Bluetick Coonhound

Bluetick Coonhounds, as their name implies, are large-sized dogs known for their mottled, dark blue coats. They also have well-muscled bodies but can still run at high speeds. Th Bluetick Coonhound has droopy ears that adds to their charm. They have deep expressive eyes that will surely make you adore them.

Bluetick Coonhounds may be large, but they are very mild-mannered dogs. They crave for affection, which makes them very devoted to family. The only problem you might have with owning one is their loud bark, which may not be suitable for those living in apartment buildings.

They are best fit in active homes that can give them plenty of outdoor exercises. And if you’re able to train them well and socialize them at an early age, these dogs make wonderful family companions.

Bluetick Coonhound Dog

Bluetick Coonhound Breed Statistics

Dog Breed GroupHound Group
Breed SizeLarge
Height22-27 inches (male); 21-25 inches (female)
Weight55-80 pounds (male); 45-65 pounds (female)
Lifespan12-14 years

Bluetick Coonhound Breed Ratings

Energy level
Exercise needs
Requires attention
Playfulness
Trainability
Shedding
Grooming
Friendly with family
Friendly with kids
Friendly with strangers
Friendly with other dogs
Prey Drive

Bluetick Coonhound History

Bluetick Coonhounds, a color variety of the English Coonhound, were developed in the southern part of the United States around the 18th century. These dogs descended from French Staghounds gifted by Marquis de Lafayette to George Washington.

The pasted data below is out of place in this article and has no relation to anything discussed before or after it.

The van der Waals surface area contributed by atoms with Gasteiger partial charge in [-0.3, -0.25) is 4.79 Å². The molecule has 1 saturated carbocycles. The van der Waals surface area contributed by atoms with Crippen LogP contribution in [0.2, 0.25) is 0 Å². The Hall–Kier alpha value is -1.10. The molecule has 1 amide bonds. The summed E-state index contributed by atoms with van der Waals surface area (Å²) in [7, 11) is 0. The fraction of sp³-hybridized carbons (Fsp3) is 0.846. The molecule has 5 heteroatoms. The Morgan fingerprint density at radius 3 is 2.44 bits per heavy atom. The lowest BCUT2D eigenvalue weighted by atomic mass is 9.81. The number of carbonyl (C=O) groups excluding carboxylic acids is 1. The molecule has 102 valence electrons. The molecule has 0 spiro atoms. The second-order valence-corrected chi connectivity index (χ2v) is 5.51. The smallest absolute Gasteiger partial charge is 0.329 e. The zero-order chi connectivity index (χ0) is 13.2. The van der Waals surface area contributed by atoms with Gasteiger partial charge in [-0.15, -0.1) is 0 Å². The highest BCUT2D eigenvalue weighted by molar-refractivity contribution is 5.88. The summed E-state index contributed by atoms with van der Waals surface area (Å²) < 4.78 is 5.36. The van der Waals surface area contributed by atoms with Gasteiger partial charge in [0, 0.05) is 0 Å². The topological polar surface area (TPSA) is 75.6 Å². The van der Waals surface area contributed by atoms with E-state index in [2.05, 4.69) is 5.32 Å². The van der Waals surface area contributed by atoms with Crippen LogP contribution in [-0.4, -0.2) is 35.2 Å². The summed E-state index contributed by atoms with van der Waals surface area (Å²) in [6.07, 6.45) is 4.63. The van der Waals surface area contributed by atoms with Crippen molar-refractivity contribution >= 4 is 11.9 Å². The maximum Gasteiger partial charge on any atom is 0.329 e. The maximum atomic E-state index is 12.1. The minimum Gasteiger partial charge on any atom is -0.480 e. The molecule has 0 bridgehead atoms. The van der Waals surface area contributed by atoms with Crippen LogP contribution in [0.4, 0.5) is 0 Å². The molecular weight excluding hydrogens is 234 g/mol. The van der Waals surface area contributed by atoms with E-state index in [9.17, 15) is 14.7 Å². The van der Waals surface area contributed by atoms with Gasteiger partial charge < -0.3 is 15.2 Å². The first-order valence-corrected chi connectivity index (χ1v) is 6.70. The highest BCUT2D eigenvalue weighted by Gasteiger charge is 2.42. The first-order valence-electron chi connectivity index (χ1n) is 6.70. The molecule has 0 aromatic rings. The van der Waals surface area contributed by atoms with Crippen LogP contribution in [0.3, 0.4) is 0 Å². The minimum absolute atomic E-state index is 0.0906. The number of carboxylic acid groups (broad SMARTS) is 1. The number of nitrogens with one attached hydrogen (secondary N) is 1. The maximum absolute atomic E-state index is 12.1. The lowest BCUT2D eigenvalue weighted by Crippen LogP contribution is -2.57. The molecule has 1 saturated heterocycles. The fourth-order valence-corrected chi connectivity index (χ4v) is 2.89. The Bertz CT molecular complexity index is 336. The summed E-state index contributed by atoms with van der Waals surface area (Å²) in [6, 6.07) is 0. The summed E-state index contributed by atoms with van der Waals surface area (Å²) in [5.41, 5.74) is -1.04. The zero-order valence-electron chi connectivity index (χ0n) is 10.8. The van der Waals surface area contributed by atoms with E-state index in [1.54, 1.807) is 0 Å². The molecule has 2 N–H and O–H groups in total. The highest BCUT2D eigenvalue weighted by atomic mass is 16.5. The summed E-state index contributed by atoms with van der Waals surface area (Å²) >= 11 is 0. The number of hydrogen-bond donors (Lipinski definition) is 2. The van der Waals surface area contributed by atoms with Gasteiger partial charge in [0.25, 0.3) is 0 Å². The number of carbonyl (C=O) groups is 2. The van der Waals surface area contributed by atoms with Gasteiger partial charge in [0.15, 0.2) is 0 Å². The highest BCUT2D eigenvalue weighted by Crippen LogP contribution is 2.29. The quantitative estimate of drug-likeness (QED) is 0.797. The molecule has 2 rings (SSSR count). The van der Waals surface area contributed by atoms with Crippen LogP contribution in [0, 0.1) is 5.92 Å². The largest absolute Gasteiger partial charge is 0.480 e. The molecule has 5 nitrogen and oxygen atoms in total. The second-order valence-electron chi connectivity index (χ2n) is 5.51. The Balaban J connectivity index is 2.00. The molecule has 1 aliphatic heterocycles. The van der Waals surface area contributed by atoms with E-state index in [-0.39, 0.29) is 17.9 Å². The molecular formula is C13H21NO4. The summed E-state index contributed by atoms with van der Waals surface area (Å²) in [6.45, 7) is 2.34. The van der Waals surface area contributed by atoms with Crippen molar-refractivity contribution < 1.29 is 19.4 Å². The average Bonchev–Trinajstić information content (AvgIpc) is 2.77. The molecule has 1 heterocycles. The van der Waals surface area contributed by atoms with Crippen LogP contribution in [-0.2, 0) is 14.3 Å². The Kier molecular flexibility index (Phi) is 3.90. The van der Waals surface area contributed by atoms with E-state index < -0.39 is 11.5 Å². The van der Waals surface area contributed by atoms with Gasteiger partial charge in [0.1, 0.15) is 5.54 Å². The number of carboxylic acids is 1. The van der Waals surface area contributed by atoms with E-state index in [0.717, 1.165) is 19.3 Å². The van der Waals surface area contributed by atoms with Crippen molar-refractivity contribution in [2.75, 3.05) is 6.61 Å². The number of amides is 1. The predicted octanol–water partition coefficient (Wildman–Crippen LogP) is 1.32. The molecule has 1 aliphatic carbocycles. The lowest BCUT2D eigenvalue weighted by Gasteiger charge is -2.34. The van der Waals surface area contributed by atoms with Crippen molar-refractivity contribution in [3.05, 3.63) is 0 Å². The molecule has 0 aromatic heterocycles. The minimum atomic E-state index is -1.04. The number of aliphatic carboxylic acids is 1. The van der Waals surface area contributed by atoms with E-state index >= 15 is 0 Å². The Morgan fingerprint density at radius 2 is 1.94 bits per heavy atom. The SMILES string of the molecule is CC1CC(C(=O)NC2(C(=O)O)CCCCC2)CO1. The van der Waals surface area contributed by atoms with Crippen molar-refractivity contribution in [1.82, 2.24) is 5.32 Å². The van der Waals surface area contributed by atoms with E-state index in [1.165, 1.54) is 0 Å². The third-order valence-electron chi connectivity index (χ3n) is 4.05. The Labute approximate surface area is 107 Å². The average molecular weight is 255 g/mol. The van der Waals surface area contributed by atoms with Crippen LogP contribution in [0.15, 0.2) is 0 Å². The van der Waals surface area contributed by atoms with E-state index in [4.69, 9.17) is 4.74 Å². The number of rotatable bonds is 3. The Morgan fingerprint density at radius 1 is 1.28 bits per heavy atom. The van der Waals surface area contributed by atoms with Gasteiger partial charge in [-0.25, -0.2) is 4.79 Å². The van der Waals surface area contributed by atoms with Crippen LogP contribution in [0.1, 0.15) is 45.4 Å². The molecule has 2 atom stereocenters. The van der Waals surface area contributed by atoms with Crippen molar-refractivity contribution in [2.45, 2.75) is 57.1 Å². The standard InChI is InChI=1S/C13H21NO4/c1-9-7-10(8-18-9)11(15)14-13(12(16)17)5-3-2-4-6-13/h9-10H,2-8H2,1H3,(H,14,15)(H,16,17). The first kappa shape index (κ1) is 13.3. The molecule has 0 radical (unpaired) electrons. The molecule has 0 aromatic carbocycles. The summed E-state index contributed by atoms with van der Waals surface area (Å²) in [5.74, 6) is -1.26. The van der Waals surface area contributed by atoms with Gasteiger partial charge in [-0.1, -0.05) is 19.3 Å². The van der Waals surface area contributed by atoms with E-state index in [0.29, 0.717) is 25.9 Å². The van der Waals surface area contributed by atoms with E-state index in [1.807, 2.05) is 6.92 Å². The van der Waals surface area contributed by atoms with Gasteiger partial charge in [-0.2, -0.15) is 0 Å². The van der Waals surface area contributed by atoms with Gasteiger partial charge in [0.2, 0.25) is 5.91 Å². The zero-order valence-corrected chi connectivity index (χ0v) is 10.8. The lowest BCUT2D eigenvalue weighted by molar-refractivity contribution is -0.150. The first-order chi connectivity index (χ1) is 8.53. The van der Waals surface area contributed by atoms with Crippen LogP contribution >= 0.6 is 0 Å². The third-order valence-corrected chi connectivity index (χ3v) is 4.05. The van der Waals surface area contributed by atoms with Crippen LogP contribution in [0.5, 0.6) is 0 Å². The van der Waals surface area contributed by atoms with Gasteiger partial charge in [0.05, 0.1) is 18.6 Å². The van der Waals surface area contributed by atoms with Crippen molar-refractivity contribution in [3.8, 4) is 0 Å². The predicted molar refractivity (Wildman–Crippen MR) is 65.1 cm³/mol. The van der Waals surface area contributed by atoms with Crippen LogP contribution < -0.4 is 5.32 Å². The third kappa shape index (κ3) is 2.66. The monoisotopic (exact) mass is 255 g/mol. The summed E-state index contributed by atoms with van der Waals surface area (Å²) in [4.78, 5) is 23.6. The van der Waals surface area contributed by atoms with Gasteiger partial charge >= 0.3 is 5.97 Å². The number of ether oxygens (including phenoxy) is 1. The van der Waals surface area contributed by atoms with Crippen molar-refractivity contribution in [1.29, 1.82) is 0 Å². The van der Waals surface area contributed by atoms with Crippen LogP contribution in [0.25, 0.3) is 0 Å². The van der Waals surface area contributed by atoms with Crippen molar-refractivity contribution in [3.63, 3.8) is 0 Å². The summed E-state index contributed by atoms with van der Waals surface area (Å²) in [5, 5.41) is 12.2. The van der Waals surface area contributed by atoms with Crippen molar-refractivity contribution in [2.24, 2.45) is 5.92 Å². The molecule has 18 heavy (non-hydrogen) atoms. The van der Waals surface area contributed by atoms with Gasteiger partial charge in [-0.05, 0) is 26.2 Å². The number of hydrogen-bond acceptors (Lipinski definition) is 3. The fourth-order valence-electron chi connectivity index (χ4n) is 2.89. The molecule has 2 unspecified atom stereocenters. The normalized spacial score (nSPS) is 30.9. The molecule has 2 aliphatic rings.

According to records, these French Staghounds were mixed with some English Foxhound and other hounds to develop the Bluetick Coonhounds. As a result, the dogs are known to be meticulous hunters with impressive stamina. They are also capable of tracing scent that are hours or days old.

Blueticks were mainly used by frontiersmen to hunt raccoons. They were also used for hunting big game such as bears, wild boars, lynx, and cougars.

By 1905, the United Kennel Club began registering English Coonhounds, but it was only in 1946 when the Bluetick Coonhound was recognized as a separate breed. Several more years later, the American Kennel Club recognized the breed in 2009.

Now, the dogs rank 130th as the most popular dog in the US. A lot has changed with the breed, but they remain delightful companions for hunters.

Bluetick Coonhound Temperament

Bluetick Coonhounds have a goofy personality. They are known to be devoted and become strongly attached to their family, which makes them excellent companions. You can expect him to stay with you in any activity, whether it be hunting, traveling, or just sleeping on the couch.

These dogs need regular exercise, and it wouldn’t matter where you live as long as you’ll be able to meet that requirement. However, apartment living is not recommended because they are very vocal dogs.

Blueticks get along well with children, but always keep close supervision when it comes to toddlers. They should also not be left alone with small animals like cats as this might drive him to chase them.

They are also not that friendly with strangers and will likely bark when someone suspicious comes to your home. This makes them excellent watchdogs.

Early socialization is essential, so they don’t get aggressive. It will help them get accustomed whenever something new is presented to them. It also helps in maintaining a stable temperament.

Training may not come as easy. It’s highly recommended to be firm and consistent, and try to control your laughter whenever he tries to do something crazy.

Bluetick Coonhound Breed

Bluetick Coonhound Care Requirements